The One Trick To Prevent Your Bag From Being Checked

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Late last fall I was on an American Airlines flight from Barcelona to JFK on a 777-200. I am the type that hates to check my bag, and I will do just about anything – including stuff all my toiletries into 2 one quart sized bags to be 3-1-1 compliant – to avoid checking my bag.

Sometimes my bag is a little bit overstuffed, and it’s not uncommon for gate agents especially in Europe to ask me to place my roller bag into the sizing bin. On that day leaving BCN, my roller bag flunked the size test and was given the dreaded bag tag. The gate agent said for me to take my bag down the escalator and leave it by the jetway door.IMG_0344Knowing that the escalator was long (and NOT monitored) I ripped the bag tag off of my roller bag and stuffed it in my pocket.  As I boarded the plane, I said hello to the cabin crew and happily rolled my bag onboard.

Bottom Line:

When I travel I attempt to be polite and follow the rules, however I really didn’t want to give up my bag so ripping the bag tag off seemed to be the thing to do in order to keep my bag.  Have you ever ripped a bag tag off a bag that a gate agent wanted you to check? How did it work out?

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  1. There are travel jackets to let you stuff things into 20 pockets. Funny Delta pulled it’s ads because it was advertising as a benefit in saving bag fees.

  2. So I am getting the idea that this isn’t a popular idea, and I get it. Let me add a few more thoughts:

    1. “My bag fit last time” – on the same plane on the way from JFK to BCN. Nothing was said about the size, shape, or weight of my bag departing the USA. I had exactly the same bag, and contents contents departing from Europe. It’s frustrating when you use the same variables, but have two different outcomes.

    2. Consistency – I boarded BCN-JFK next to last, and I realized there might not be space in the overhead bin for my bag. The last passenger was a pilot for another carrier in uniform. His carry on included a 26″ international sized roller bag, yet he wasn’t forced to place it in a sizing bin.

    3. Safety – I have been traveling over 200 days a year for the past 15 years largely without checking bags. I can safely lift my roller bag into an overhead bin without injuring myself or others. I also do not seek assistance from the cabin crew – I pack it, I stack it into the overhead bin.

    4. Security – my bag, and its contents were screened via x-ray, and sometimes via a secondary screening swabs or having my bags opened and searched.

    5. I don’t smoke, and I don’t steal stop signs.

  3. Yes, I’ve done this before, mainly on American Airlines. It is not uncommon to board after being told there is no more overhead space and find a third of the overhead space still available.

    Simple fact is, gate agents lie and lie and lie. I don’t know how they live with themselves.

  4. If the bag contains lithium batteries, such as a laptop or spare cellphone batteries, they are not allowed to check those. Before telling you to gate check it, they should ask if anything that can’t be checked is in it (I believe matches are also allowed as carry-on but not checked baggage.)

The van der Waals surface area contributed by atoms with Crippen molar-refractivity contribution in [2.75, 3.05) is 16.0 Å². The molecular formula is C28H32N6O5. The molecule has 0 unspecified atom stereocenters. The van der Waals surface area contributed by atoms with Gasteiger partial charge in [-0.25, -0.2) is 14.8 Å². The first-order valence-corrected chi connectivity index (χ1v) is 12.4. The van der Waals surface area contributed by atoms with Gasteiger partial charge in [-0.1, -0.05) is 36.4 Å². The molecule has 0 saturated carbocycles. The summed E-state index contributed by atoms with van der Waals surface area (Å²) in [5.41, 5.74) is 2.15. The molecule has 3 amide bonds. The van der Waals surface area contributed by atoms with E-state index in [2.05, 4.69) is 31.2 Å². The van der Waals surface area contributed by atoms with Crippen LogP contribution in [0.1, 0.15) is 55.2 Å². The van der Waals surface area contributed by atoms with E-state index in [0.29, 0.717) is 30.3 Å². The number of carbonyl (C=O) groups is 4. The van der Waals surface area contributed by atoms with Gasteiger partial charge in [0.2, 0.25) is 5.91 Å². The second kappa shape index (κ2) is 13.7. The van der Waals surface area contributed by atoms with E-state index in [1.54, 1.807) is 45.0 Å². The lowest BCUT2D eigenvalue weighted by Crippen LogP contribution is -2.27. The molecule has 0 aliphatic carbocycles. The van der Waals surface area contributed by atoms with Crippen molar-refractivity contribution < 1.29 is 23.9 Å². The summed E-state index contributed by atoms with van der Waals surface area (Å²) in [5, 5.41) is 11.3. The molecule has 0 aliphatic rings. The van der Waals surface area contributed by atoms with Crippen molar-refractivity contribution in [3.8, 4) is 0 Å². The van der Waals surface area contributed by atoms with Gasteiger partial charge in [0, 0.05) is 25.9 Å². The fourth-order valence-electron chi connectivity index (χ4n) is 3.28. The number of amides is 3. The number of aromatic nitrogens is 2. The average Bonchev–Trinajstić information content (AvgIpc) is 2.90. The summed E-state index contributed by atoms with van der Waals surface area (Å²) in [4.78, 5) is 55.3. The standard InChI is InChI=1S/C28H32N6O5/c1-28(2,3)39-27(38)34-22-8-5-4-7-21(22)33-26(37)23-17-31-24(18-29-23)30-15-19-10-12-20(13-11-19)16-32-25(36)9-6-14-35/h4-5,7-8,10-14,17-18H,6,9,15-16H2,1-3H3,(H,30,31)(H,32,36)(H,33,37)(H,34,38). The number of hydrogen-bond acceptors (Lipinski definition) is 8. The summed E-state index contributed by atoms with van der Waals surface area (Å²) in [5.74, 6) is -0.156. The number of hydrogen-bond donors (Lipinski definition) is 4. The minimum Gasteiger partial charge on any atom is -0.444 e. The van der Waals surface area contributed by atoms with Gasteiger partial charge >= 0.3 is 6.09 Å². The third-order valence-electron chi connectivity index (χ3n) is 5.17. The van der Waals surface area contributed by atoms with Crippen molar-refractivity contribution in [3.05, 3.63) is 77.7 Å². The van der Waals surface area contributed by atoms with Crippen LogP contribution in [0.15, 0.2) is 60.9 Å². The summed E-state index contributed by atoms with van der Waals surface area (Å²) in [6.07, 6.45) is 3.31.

This is more of a problem on the regional jets, where even a standard laptop backpack can’t fit in the overhead compartment nor under the seats, and thus gets gate-checked.

  5. I would have done the same thing your shoes. I believe the silent majority agrees with you and the trolls are gonna troll no matter what you write.

  6. Yea, this is common. They always say there’s not enough bin space halfway through boarding and of course there is. Just let them tag it and bring it on the plane. I kept the tag on my bag as I boarded a DL plane, I don’t think anyone cares.

    If they make me check it, I will stand at the door and make sure everyone else behind me leaves their bag too. No need to rush to my seat for overhead luggage space at that point. 🙂

  7. Watch out with this antisocial behavior.. Some time ago a Dutch passenger flying with Transavia (KLM) did the same. Someone from the ground crew did see this and he was denied boarding for not following crew directions. Subsequently he was banned from flying Transavia altogether because he got into an argument about it. A judge ruled Transavia was correct. By the way, the guy was a lawyer.

  8. I’ve noticed that European carriers’ allowed carry-on sizes are smaller than what the U.S. carriers allow. This creates trouble for those of us with a connecting flight or who decide to fly a codeshare.

  9. Count me not impressed. 1/2017 I was on an ATL/LGA flight. Anyone at gate who agreed to check their bag at the gate (in this case leave it on the boarding ramp) as allowed to pre-board.

    Someone took the offer but boarded with their bag. Somehow Delta knew they were missing a checked in bag and we sat until they found the bag on board.

    Travel karma is real!

  10. I do it all the time in European airports. I think people that follow the rules blindly are suckers who end up getting screwed eventually, probably by having their bag lost. I say do what you have to to protect your belongings.

  11. Thanks for the tip. Also have been doing the two 3-1-1 trick for 2 yrs now and have NEVER been stopped.
    As far as folllowing rules go, they are definitely made for everyone. Except when you see them not being followed time and again.

  12. Not very mature removing my prior comment for being critical of your practice. It makes me wonder how many other critical comments were deleted.

  13. Risky, but sometimes you gotta do what you gotta do. I avoid checking my bag whenever possible… even when traveling with two young children. I just hate the fees that some airlines charge and the wasted time waiting at baggage claim.

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